Dow component McDonald's Corporation (MCD) has halted the reopening of dine-in services in the United States for at least 21 days due to the nationwide surge in COVID-19 cases, underpinned by an out-of-control epidemic in the Southern and Southwestern states. War-weary investors are taking the news in stride, with the stock running in place ahead of the July 4 holiday, but already weak technical positioning could take its toll ahead of the July 28 earnings report.
The fast food giant is unlikely to proceed with reopenings after the three-week hiatus, given the current trajectory of infections, adding a fresh burden to third quarter profits and revenues. More importantly, the decision could induce other chains to follow suit, even in places that have reopened successfully. Taken together with newly mandated city and county-level closures, it could trigger a renewed surge in unemployment in the hospitality industry, undoing second quarter progress.
McDonald's faces an added burden because it leases properties to 85% of franchises, putting them on the hook for direct monthly payments. It had to provide support programs to keep the weakest franchisees from going bankrupt during the shutdown, further eroding profitability. And while many restaurants are now running successful pick-up and delivery operations, nearly all have reported some income loss without the benefit of dine-in services.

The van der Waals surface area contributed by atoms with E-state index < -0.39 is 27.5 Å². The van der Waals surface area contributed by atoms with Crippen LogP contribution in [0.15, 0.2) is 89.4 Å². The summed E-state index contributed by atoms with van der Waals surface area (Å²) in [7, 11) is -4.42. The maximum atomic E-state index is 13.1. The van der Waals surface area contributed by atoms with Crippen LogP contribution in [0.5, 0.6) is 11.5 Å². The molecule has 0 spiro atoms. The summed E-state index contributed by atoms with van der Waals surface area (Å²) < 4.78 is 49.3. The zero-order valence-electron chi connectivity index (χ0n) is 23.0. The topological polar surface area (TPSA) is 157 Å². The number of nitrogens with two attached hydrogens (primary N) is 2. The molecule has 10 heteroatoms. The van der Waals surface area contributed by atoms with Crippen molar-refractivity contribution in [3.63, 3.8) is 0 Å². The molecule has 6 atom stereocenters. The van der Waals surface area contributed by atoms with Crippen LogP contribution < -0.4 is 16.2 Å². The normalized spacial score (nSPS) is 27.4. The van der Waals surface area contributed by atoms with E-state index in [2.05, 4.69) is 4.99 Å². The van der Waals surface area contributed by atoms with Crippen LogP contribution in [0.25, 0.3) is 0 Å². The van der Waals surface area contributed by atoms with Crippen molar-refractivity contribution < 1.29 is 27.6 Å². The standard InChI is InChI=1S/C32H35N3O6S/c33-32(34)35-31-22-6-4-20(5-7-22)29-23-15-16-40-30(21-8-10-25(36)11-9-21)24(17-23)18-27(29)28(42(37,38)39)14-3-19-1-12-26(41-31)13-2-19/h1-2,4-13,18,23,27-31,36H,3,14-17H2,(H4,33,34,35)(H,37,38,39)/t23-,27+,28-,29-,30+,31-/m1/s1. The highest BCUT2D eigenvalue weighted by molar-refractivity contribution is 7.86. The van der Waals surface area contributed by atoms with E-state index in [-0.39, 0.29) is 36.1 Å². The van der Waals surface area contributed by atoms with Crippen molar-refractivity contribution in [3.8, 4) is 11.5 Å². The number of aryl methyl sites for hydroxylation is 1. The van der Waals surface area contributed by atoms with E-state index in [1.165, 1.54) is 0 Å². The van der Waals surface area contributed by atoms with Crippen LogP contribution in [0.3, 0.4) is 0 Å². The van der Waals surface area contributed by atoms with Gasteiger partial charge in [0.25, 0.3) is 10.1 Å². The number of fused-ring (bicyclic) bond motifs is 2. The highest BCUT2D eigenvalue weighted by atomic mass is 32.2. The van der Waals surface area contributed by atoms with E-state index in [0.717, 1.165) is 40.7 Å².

MCD Long-Term Chart (2007 – 2020)
The stock completed a round trip into the 1999 high at $49.56 in the second quarter of 2007 and broke out, stalling in the upper $60s in August 2008. It held up well during the economic collapse, holding new support after a 22-point slide. Positive price action reached the prior peak in 2010, setting off a strong uptrend that posted impressive gains before topping out just above $100 in the first quarter of 2012.
Failed breakout attempts in 2013 and 2014 carved a rectangular correction that ended in October 2015 when McDonald's launched the hugely popular "all-day breakfast" initiative. The subsequent breakout attracted strong buying interest, carving a well-defined Elliott five-wave advance into July 2019's all-time high at $221.93. It then carved a double top pattern with support near $190, breaking down with world markets in February 2020.
The decline posted a three-year low at $124 just above the .786 Fibonacci rally retracement level and bounced in the second quarter, stalling at the .786 selloff retracement level in early June. Price action has now settled around the .618 retracement, in a slightly bearish stance that just completed a monthly candlestick reversal. Look for a continued holding pattern in this price zone, perhaps lasting into late July earnings.
MCD Short-Term Chart (2018 – 2020)
The on-balance volume (OBV) accumulation-distribution indicator topped out two months after the August 2019 all-time high and posted a slightly higher high in February 2020. The subsequent distribution phase dropped OBV to the lowest low since October 2017, highlighting an aggressive shareholder exodus that will take time to rebuild. Unfortunately, the March into June bounce hasn't helped that effort, with limp buying power failing to pierce the midpoint of the first quarter downdraft.
Meanwhile, the stock has settled just above the January 2018 high, defending the November 2018 breakout at $180. It has been crisscrossing the 50- and 200-day exponential moving average (EMA) repeatedly since April but hasn't successfully remounted either level. The forces of gravity could take control under these circumstances, but this morning's reaction to Wednesday's bearish news suggests that time hasn't come just yet.
The Bottom Line
McDonald's stock is stuck like glue to the 50- and 200-day EMAs despite a decision to discontinue reopening plans for at least three weeks.
Disclosure: The author held no positions in the aforementioned securities at the time of publication.